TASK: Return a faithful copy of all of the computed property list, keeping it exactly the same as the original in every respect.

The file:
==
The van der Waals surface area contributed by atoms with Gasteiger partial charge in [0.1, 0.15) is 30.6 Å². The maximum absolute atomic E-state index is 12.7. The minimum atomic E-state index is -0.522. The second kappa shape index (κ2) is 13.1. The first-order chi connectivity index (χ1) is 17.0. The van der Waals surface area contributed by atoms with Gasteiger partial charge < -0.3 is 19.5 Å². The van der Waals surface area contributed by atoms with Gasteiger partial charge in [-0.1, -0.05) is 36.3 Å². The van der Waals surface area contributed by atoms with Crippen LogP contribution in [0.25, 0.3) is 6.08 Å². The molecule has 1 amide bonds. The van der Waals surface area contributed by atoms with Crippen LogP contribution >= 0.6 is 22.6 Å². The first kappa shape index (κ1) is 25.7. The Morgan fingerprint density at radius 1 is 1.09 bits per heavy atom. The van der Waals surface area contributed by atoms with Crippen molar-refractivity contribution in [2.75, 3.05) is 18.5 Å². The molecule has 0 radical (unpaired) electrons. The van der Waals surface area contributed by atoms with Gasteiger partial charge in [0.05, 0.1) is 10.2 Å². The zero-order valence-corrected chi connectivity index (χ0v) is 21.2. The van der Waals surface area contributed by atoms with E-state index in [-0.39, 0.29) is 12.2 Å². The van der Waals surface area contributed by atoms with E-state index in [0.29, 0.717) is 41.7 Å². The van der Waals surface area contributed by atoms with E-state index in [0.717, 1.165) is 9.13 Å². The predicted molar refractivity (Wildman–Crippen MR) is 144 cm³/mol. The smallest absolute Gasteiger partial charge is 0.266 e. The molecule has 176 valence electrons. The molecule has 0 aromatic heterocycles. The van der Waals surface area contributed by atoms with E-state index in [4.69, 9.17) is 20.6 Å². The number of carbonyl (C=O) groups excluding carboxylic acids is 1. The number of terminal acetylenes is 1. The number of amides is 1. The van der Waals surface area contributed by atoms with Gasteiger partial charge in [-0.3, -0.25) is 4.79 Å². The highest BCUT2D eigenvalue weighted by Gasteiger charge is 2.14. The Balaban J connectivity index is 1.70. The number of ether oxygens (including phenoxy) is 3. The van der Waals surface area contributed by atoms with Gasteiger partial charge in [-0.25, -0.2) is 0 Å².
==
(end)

The van der Waals surface area contributed by atoms with Gasteiger partial charge in [0.1, 0.15) is 30.6 Å². The maximum absolute atomic E-state index is 12.7. The minimum atomic E-state index is -0.522. The second kappa shape index (κ2) is 13.1. The first-order chi connectivity index (χ1) is 17.0. The van der Waals surface area contributed by atoms with Gasteiger partial charge < -0.3 is 19.5 Å². The van der Waals surface area contributed by atoms with Gasteiger partial charge in [-0.1, -0.05) is 36.3 Å². The van der Waals surface area contributed by atoms with Crippen LogP contribution in [0.25, 0.3) is 6.08 Å². The molecule has 1 amide bonds. The van der Waals surface area contributed by atoms with Crippen LogP contribution >= 0.6 is 22.6 Å². The first kappa shape index (κ1) is 25.7. The Morgan fingerprint density at radius 1 is 1.09 bits per heavy atom. The van der Waals surface area contributed by atoms with Crippen molar-refractivity contribution in [2.75, 3.05) is 18.5 Å². The molecule has 0 radical (unpaired) electrons. The van der Waals surface area contributed by atoms with Gasteiger partial charge in [0.05, 0.1) is 10.2 Å². The zero-order valence-corrected chi connectivity index (χ0v) is 21.2. The van der Waals surface area contributed by atoms with E-state index in [-0.39, 0.29) is 12.2 Å². The van der Waals surface area contributed by atoms with E-state index in [0.29, 0.717) is 41.7 Å². The van der Waals surface area contributed by atoms with E-state index in [0.717, 1.165) is 9.13 Å². The predicted molar refractivity (Wildman–Crippen MR) is 144 cm³/mol. The smallest absolute Gasteiger partial charge is 0.266 e. The molecule has 176 valence electrons. The molecule has 0 aromatic heterocycles. The van der Waals surface area contributed by atoms with E-state index in [4.69, 9.17) is 20.6 Å². The number of carbonyl (C=O) groups excluding carboxylic acids is 1. The number of terminal acetylenes is 1. The number of amides is 1. The van der Waals surface area contributed by atoms with Gasteiger partial charge in [-0.3, -0.25) is 4.79 Å². The highest BCUT2D eigenvalue weighted by Gasteiger charge is 2.14. The Balaban J connectivity index is 1.70. The number of ether oxygens (including phenoxy) is 3. The van der Waals surface area contributed by atoms with Gasteiger partial charge in [-0.25, -0.2) is 0 Å².